Canadian grocers make $3M per year from penny-rounding: UBC study

Ottawa announced plans in 2012 to phase out the copper coin

Grocery stores across the country are cashing in on the demise of the penny, according to a young researcher at the University of British Columbia.

Third-year economics and mathematics student Christina Cheng has written a paper that says Canadian grocers are making $3.27 million per year from penny-rounding.

Ottawa announced plans in 2012 to phase out the copper coin, and as a result, cash purchases are now rounded up or down to the nearest five-cent increment.

Cheng wanted to know whether the change was benefiting shoppers or stores.

“Penny-rounding always becomes a guessing game,” the 19-year-old explained. “It’s a fun guessing game because it might not hurt in the short run, looking at several cents, but in the long run, I wondered if this actually accumulates.”

Curious, she decided to use her spare time outside of class to investigate.

First, Cheng enlisted a friend and they spent about a month and a half documenting more than 18,000 prices at grocery stores, taking pictures of price tags and entering the data into a spreadsheet.

They found that most prices ended in .99 or .98 — numbers that would result in bill totals being rounded up for cash transactions, if tax is not applied.

Cheng took the data and used a computer simulator to create “grocery baskets” with various items. She adjusted different variables such as the numbers of items and amount of taxes, and factored in data from the Bank of Canada on what payment methods consumers are most likely to use.

Cheng said her analysis found that grocery stores are profiting from penny-rounding.

In the end, Canadian consumers don’t end up paying much extra, but the rounding on cash transactions can mean big money for grocery retailers across the country, with each store standing to collect $157 per year, Cheng said.

In October, a paper Cheng wrote on the research won a competition for the best undergraduate student paper at the International Atlantic Economic Society’s conference in Montreal. Her study is slated to be published next June in the Atlantic Economic Journal.

The Retail Council of Canada disagrees with Cheng’s findings, said Karl Littler, the group’s vice president of public affairs.

The study’s methods don’t reflect real grocery baskets or take into account the impacts of various provincial taxes on bill totals, he said, noting that the average grocery bill is $53 and consists of a larger number of items than Cheng’s simulated baskets included.

Littler said the council’s members have reported anecdotally that penny-round is about 50-50, with half of the bill totals being rounded up and benefiting stores, and the other half being rounded down and benefiting consumers.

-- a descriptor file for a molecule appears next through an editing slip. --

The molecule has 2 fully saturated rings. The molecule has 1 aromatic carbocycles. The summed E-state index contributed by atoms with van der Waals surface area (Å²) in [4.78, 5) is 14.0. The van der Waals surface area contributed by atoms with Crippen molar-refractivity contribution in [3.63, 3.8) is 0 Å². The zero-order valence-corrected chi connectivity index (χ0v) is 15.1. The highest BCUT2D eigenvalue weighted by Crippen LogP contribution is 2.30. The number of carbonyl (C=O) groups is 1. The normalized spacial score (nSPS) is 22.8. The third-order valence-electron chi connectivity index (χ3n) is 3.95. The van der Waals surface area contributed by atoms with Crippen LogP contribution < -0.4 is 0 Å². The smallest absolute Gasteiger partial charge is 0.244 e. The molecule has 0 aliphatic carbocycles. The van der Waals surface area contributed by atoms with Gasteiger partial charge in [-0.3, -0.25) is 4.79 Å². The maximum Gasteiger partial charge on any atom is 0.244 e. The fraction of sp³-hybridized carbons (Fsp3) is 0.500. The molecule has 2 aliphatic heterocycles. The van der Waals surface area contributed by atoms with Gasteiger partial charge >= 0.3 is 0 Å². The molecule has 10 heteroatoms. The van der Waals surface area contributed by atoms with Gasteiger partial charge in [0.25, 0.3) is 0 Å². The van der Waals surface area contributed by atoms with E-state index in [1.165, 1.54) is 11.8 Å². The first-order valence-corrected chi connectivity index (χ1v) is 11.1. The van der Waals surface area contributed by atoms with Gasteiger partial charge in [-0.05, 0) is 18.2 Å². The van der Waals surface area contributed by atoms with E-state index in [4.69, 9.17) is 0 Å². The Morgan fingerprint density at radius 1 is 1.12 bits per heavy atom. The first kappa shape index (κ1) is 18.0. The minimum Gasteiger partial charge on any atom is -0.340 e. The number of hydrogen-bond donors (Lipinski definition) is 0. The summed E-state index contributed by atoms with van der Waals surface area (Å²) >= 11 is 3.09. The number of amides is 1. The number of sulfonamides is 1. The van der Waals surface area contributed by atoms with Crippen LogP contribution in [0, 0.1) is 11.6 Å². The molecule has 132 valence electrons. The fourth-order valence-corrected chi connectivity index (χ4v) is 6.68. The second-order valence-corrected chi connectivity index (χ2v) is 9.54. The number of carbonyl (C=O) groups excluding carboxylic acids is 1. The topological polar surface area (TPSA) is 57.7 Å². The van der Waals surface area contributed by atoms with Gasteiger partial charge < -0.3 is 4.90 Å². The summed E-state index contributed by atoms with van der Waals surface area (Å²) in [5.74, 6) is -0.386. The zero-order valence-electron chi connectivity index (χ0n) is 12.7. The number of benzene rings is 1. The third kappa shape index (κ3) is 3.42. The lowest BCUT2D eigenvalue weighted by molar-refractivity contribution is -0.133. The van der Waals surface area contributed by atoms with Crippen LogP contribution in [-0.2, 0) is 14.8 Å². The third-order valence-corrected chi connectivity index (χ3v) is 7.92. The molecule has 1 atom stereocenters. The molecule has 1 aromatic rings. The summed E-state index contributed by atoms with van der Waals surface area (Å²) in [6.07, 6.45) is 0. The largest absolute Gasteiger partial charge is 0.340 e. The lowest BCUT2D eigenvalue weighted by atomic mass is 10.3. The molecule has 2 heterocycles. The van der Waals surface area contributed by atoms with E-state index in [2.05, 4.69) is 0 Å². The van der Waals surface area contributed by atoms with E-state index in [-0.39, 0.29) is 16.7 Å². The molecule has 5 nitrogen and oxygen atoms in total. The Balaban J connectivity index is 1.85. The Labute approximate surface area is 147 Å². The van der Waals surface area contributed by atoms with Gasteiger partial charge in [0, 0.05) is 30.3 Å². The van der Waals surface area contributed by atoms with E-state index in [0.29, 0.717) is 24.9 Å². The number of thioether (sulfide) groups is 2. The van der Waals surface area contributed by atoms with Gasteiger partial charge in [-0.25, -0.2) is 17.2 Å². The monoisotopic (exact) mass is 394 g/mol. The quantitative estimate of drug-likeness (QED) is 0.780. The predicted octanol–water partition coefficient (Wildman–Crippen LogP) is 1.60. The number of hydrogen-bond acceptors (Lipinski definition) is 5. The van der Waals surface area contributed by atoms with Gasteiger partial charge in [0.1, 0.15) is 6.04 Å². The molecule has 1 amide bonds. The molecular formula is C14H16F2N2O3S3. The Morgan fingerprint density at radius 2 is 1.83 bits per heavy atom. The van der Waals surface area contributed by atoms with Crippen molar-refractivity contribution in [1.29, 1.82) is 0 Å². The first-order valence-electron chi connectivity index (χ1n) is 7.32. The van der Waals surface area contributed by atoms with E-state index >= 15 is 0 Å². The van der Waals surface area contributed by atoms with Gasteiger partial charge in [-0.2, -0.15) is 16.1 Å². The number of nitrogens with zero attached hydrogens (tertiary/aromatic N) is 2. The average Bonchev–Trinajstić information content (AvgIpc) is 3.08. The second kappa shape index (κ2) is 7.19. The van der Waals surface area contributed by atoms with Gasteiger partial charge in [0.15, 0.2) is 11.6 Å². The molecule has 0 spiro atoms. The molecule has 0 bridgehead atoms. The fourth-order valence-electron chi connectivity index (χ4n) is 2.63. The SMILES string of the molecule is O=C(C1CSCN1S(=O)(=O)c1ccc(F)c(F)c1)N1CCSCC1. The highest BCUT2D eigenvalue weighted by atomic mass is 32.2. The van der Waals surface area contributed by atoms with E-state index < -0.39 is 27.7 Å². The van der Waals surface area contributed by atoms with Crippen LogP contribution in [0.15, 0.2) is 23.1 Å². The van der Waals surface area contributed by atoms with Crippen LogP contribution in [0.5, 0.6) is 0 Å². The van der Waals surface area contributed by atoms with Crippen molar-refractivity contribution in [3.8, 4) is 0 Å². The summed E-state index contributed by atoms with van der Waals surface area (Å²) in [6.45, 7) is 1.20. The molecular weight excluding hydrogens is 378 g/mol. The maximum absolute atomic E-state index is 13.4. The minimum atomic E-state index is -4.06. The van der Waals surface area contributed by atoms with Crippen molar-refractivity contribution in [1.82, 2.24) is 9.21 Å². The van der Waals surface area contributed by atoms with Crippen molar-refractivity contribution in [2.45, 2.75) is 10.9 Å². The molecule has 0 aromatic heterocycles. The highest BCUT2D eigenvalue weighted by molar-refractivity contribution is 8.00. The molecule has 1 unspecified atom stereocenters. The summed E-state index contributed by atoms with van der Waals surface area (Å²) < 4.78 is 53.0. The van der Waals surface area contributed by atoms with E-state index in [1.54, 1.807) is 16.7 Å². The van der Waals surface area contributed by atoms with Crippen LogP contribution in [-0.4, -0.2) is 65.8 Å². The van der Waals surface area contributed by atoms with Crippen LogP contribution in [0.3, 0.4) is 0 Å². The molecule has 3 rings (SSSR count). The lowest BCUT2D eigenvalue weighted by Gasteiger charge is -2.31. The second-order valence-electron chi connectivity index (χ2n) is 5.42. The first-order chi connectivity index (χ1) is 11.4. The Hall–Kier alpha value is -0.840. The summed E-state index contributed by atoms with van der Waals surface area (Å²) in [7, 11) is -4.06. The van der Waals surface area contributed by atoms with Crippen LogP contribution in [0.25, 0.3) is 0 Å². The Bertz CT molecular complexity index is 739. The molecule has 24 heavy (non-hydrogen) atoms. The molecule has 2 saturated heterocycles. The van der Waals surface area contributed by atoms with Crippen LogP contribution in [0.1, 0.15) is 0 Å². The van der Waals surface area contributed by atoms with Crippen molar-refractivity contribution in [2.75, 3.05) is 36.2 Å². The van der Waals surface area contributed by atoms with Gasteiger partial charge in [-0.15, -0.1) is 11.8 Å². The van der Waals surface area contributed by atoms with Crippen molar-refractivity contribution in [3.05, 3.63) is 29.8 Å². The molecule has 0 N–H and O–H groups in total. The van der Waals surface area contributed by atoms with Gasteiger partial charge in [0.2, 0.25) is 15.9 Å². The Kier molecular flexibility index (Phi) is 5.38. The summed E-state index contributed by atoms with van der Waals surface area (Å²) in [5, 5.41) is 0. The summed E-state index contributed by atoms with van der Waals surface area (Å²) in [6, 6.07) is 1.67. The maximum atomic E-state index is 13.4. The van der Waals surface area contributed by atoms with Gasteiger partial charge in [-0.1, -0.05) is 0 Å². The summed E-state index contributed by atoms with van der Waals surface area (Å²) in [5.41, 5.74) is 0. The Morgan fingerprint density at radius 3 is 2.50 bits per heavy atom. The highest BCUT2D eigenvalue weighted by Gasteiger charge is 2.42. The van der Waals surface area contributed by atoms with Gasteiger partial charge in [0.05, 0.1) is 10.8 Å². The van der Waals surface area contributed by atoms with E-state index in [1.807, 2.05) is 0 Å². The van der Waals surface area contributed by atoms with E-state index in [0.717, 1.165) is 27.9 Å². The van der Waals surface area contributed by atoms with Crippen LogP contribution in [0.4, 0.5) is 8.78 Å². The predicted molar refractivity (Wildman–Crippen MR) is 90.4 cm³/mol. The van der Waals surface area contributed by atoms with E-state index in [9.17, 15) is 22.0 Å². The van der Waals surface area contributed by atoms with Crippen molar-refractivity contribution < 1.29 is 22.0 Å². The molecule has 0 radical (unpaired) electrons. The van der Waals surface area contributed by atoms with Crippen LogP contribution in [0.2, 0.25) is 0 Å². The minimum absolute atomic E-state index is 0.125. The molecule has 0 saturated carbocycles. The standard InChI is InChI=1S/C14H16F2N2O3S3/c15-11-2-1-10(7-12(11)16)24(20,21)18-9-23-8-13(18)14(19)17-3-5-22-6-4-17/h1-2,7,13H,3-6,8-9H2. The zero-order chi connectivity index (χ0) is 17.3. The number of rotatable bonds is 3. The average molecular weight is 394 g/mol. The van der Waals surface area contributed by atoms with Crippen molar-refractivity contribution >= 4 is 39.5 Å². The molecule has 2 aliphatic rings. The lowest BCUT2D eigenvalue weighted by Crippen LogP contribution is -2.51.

“There’s no nefarious plan here to scoop pennies,” he said.

Cheng said she isn’t looking to demonize Canada’s grocery industry, and simply wanted to look at an issue that affects most Canadians on a daily basis.

Her work on penny-rounding was all done outside of class time as a labour of love, which Cheng said really surprised her professors.

“Tying research with application is what I love to do,” she said.

Gemma Karstens-Smith, The Canadian Press

Like us on Facebook and follow us on Twitter.

Just Posted

Ladysmith storyteller chosen for TD Canadian Children’s Book Week

Ladysmith oral story teller Rachel Dunstan Muller recently returned from a tour of northern Quebec.

Cowichan Valley Regional District’s affordable-housing strategy moves forward

Board signs three-year financial agreement for initiatives

North Cowichan council denies rezoning bid for cannabis outlet in Chemainus

Site on Chemainus Road deemed too close to spaces frequented by youth

Get ready to hit the links in support of the Ladysmith Chamber of Commerce

The Ladysmith Chamber of Commerce is preparing for their 12th Annual Golf Classic.

New book from Nanaimo Historian details social history of the E&N railway

Along the E&N tells the story of 32 establishments from Esquimalt to Campbell River.

Rescuers finally persuade Eiffel Tower climber to come down

The official said the man was ‘under control and out of danger’ on Monday night

B.C. sends 267 firefighters to help battle Alberta wildfires

Out of control fires have forced evacuations in the province

LETTER: Fletcher ‘blurs reality’ on B.C. union public construction

Bridge, highway projects awarded to companies, not unions

Killer of Calgary mother, daughter gets no parole for 50 years

A jury found Edward Downey guilty last year in the deaths of Sara Baillie, 34, and five-year-old Taliyah Marsman

Federal government funds millions to help B.C. police spot drugged driving

Many police departments have expressed wariness about using the only government-approved roadside test

Judge: Mississippi 6-week abortion ban ‘smacks of defiance’

The new law would prohibit most abortions once a fetal heartbeat can be detected

Oil companies, 24-cent gap between B.C., Alberta to be focus of gas price probe

Premier John Horgan called the spike in gas prices ‘alarming’

Motorcycle deaths spike 50% since 2017

Riders were most likely fatally crash on the weekends compared with the rest of the week

Mother of accused charged in death of Surrey teen girl found in torched SUV

Manjit Kaur Deo charged with ‘accessory after the fact’ in 2017 death of Surrey teen

Most Read